Widely known as the world’s “Atoms for Peace” organization within the United Nations family, the IAEA is the international centre for cooperation in the nuclear field. The Agency works with its Member States and multiple partners worldwide to promote the safe, secure and peaceful use of nuclear technologies.
The International Atomic Energy Agency is the world’s central intergovernmental forum for scientific and technical co-operation in the nuclear field. It works for the safe, secure and peaceful uses of nuclear science and technology, contributing to international peace and security and the United Nations’ Sustainable Development Goals.
The IAEA was created in 1957 in response to the deep fears and expectations generated by the discoveries and diverse uses of nuclear technology. The Agency’s genesis was U.S. President Eisenhower’s “Atoms for Peace” address to the General Assembly of the United Nations on 8 December 1953. Please visit www.iaea.org for more information
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The IAEA recognises the role of diversity in spurring innovation and new ideas, and is committed to gender equality and striking a balance of representation of men and women in the workplace. Gender parity is crucial to fostering innovation in science, technology, engineering and mathematics, and in enabling organizations to perform measurably better. The IAEA has a number of activities in place to promote a diverse and inclusive workplace, including targeted recruitment efforts, efforts to promote the involvement of women scientists in the IAEA’s research programmes and technical cooperation, fostering the development of women’s careers in nuclear science and technology, and arrangements in support of work life balance. The IAEA is also committed to integrating a gender perspective in its programmatic work.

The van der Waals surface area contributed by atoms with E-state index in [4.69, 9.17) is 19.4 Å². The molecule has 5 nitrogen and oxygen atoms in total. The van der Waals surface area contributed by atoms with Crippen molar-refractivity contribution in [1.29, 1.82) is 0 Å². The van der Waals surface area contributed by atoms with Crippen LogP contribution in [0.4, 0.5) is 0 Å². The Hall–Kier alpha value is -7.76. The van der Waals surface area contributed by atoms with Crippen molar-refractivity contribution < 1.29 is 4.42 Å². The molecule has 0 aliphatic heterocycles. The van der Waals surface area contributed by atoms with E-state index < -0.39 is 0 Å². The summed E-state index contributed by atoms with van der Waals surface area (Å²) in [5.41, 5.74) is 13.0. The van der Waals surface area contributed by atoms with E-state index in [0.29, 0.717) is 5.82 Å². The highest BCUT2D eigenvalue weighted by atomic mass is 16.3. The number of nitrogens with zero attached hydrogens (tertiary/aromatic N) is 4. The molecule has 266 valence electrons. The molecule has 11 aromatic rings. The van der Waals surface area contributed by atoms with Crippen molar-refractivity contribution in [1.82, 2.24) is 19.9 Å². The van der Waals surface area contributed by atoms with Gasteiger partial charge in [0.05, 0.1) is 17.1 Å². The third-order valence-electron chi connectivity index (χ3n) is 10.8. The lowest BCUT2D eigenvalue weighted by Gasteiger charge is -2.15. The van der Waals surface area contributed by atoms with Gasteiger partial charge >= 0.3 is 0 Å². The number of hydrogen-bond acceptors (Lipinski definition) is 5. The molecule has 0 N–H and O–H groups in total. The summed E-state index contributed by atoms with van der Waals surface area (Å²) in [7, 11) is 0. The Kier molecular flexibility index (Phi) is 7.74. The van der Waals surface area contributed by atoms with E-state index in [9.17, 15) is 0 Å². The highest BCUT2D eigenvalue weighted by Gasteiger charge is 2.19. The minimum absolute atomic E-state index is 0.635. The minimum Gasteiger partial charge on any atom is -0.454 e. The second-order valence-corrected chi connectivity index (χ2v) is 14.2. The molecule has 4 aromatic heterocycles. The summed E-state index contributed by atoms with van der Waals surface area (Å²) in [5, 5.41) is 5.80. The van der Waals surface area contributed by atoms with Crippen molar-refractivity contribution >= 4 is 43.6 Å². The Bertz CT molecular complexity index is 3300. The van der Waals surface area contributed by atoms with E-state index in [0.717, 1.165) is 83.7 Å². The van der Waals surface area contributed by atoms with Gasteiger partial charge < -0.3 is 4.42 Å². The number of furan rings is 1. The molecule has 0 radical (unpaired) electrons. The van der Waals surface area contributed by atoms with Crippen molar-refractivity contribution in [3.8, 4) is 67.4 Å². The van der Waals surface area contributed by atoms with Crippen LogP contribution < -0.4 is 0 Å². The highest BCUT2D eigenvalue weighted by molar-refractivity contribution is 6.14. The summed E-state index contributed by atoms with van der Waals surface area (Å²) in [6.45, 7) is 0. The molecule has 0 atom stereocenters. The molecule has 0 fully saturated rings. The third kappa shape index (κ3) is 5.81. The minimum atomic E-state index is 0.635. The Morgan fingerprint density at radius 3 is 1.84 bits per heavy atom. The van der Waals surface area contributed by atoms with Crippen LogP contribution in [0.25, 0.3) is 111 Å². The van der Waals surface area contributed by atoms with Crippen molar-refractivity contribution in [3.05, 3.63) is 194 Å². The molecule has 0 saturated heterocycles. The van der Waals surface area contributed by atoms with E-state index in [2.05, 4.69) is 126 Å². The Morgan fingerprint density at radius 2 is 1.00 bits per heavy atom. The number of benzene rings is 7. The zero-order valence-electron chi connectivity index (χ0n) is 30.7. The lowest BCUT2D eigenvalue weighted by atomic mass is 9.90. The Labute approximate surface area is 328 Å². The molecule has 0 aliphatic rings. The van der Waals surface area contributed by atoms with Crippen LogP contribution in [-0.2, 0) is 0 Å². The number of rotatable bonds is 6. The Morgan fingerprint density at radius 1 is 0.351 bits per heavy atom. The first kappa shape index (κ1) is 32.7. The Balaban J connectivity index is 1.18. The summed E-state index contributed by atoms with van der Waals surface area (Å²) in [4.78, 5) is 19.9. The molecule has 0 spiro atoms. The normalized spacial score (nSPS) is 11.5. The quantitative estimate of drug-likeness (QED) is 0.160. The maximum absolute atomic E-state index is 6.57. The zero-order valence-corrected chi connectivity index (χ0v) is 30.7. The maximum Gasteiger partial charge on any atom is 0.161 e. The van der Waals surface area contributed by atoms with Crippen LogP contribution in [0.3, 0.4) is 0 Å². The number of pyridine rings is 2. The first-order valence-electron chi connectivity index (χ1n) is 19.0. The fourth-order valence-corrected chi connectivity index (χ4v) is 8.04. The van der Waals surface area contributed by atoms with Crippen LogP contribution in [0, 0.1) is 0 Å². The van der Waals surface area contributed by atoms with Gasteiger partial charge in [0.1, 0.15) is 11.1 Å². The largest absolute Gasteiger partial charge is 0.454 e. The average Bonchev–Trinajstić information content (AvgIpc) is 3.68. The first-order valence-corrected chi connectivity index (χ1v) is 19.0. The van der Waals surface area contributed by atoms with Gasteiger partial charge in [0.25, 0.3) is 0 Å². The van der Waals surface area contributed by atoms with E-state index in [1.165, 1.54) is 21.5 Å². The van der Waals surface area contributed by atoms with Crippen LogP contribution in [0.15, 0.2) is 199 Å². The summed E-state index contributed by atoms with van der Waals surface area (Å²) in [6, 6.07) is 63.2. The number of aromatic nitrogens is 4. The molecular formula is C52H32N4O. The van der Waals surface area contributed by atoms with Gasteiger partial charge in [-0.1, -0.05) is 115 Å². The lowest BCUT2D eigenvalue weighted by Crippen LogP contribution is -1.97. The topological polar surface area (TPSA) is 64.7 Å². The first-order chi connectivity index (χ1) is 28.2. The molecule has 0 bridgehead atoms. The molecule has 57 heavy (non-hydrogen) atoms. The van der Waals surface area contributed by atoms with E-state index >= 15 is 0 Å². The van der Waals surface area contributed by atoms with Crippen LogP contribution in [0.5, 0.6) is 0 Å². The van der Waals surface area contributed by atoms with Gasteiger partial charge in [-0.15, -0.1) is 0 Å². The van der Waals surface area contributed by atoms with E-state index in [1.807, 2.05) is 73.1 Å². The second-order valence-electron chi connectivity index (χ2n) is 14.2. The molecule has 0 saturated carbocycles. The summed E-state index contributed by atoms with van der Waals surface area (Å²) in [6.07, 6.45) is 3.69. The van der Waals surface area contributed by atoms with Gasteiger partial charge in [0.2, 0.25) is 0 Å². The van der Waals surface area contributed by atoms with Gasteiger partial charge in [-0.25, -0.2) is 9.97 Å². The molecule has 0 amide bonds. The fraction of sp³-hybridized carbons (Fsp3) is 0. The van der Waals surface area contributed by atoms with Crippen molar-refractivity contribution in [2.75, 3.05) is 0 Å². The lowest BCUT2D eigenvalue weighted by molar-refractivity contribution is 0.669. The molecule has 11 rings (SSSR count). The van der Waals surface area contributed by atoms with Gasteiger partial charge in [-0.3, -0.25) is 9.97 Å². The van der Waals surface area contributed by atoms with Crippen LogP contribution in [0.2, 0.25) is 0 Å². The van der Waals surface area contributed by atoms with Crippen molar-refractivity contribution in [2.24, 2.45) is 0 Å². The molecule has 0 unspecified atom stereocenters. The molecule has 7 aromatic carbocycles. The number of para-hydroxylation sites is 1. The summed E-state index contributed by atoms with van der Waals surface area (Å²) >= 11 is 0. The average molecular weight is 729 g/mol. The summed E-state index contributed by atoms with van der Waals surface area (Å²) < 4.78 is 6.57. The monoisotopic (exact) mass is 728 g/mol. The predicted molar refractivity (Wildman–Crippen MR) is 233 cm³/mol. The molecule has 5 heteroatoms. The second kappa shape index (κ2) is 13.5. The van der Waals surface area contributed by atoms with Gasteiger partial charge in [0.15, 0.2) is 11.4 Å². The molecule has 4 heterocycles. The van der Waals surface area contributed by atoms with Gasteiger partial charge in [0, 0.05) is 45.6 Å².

“Women have remained under-represented in the nuclear sciences as a whole…but we at the International Atomic Energy Agency have been working hard to increase their representation in our own ranks. Women now account for around 29% of IAEA Professional staff. This is much too low. As Director General, I am keen to see more women in senior positions.”